Mary Collins (missionary)

Rev. Mary C. Collins

Mary Collins (April 18, 1846 - May 25, 1920) was a missionary, writer, and proponent for Native American rights in the Dakota Territory of the United States of America. She was a prolific member of the American Missionary Association, having spent thirty-five years of her life living amongst the Sioux tribe acting as a teacher, translator, and diplomat between the Sioux and white settlers. She was a noted friend and correspondent of Sitting Bull, one of the most famous Native Americans in United States history. Despite her actions and life-long commitment to peaceful relations with the Sioux, Collins is a relatively unknown character in American History.


Early life

Mary was born in 1846 to Ephraim and Margaret Collins, in the town of Upper Alton, Illinois. Her father, a northerner and her mother, a southerner, both were children of Revolutionary War veterans. She credits her ancestry, along with the physical training of her brothers, with providing her with the "pioneer spirit" that came to define her life. At the age of two, Collins and her family moved to Keokuk, Iowa, a small town in the southeastern part of the state known for its neutrality between White and Native settlers. It was here that she would attend a mix of public and private schools on her way to receiving a Master of Arts from Ripon College in Wisconsin. Her religious training and interest in missionary work began at an early age, when she began attending church and Sabbath School. In her publication How I Became A Missionary, Collins states that she was introduced to, and trained for her future calling by her Sabbath school teacher. Physical preparations for Collins came in the form of horse riding, boating, tree-climbing, and weight lifting alongside her brothers.

Life with the Sioux

Collins was first called to missionary work in 1875 by the American Board of Commissioners for Foreign Missions. She wished to work in the Micronesia island territories in the western Pacific Ocean, but she failed to pass the required medical exam due to a lung condition. She was asked instead to serve as a missionary to the Native Americans in the Dakota territory, arriving at her post on November 10, 1875. Collins was quick to adapt to the language, claiming she had no trouble in seeing the Native American side of any question. She enjoyed a relatively high status amongst the tribe due to her knowledge of medicine, which allotted her privileges that were not typically allowed. She was also a source of counsel and knowledge on domestic affairs, religious problems, and legal questions. During her time on the Reservation, she also served as a lecturer on behalf of the Native American way of life at universities, public schools, churches, and conferences.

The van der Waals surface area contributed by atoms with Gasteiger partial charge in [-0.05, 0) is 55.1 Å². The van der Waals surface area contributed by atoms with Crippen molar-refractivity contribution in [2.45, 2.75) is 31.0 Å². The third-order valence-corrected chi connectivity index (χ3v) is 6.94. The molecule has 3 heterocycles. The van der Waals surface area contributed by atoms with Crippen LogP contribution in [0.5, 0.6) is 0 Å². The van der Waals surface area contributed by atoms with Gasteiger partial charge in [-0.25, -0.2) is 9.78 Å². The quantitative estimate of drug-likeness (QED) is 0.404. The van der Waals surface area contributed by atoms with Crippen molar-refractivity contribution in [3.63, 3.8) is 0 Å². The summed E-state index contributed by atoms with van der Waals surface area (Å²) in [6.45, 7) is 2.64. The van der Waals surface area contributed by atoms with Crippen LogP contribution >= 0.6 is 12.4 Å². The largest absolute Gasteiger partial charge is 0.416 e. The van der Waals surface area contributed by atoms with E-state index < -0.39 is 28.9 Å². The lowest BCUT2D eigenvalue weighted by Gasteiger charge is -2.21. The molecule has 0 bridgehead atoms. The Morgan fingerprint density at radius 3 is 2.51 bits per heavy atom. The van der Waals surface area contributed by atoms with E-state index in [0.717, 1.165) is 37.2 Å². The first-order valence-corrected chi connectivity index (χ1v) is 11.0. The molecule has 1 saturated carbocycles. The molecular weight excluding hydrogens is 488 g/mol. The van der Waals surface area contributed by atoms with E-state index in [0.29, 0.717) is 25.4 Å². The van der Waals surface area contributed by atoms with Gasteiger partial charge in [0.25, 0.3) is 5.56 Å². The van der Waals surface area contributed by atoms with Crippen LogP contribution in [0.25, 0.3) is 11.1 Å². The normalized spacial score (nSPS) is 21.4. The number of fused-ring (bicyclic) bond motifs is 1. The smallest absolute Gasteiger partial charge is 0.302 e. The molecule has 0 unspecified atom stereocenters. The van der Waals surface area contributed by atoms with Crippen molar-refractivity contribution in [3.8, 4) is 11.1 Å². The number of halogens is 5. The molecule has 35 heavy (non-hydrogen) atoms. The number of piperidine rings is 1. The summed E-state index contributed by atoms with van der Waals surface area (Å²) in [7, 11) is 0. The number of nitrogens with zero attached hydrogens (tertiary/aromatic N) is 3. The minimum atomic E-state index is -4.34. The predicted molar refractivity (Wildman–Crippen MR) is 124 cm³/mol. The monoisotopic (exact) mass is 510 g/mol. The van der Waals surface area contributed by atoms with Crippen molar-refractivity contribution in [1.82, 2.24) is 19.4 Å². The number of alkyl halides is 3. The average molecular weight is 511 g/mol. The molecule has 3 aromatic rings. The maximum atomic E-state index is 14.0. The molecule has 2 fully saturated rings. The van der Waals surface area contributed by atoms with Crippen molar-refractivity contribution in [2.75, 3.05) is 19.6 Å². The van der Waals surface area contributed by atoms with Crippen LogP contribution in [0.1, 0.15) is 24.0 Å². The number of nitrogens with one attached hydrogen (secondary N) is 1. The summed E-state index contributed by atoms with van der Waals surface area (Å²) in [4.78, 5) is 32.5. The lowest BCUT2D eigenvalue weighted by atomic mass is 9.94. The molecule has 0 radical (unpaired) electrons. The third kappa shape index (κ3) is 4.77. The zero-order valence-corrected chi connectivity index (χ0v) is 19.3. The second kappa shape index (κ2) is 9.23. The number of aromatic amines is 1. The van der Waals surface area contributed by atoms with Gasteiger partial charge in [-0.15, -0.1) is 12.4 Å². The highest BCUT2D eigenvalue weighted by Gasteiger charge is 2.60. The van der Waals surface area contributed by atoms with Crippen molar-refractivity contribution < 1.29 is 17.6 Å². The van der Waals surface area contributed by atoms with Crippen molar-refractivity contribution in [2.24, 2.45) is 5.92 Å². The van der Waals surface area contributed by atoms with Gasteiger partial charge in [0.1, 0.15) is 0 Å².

Friendship with Sitting Bull

Sitting Bull, the tribal chief of the Lakota Sioux at the end of the 19th century, was introduced to Mary Collins sometime in 1885; four years after his defeat at The Battle of Little Bighorn. She impressed him almost immediately with her command of the Lakota language, and for this, he considered her a relative. American Historian and biographer Stanley Vestal states in his biography Sitting Bull: Champion of the Sioux that Mary Collins "knew him better than almost any other white person at the agency." Her close relationship with Sitting Bull, along with her quest for peaceful cooperation between both Natives and the expanding white settlements, led her to request Sitting Bull to stop encouraging the Ghost Dance amongst his people. This dance was seen as a threat by U.S. Army troops and policemen sent to the Dakota region. Sitting Bull and his tribe persisted, and on December 15, 1890, Sitting Bull was arrested, and subsequently shot and killed in the ensuing mayhem.

Death and legacy

In 1910, due to her failing strength, Mary Collins gave up her work in the field with the Sioux. She returned to Keokuk, Illinois to live with sister. From there, she continued to be an active member of the American Missionary Association. There is no evidence of Mary Collins ever marrying. Illness set in during the early summer of 1919, which confined Collins to her bed until her passing in 1920. Her writings, many of them in the Dakota language, remained an important part of the Dakota culture long after her death. Dr. Frank White, a representative of the American Missionary Association, paid tribute to her life by characterizing her as "pioneer in the nth power." Many of her correspondences, including her own autobiography and will, are held in the South Dakota State Historical Society.


Vestal, Stanley. Sitting Bull: Champion of the Sioux: A Biography. University of Oklahoma Press, 1957.

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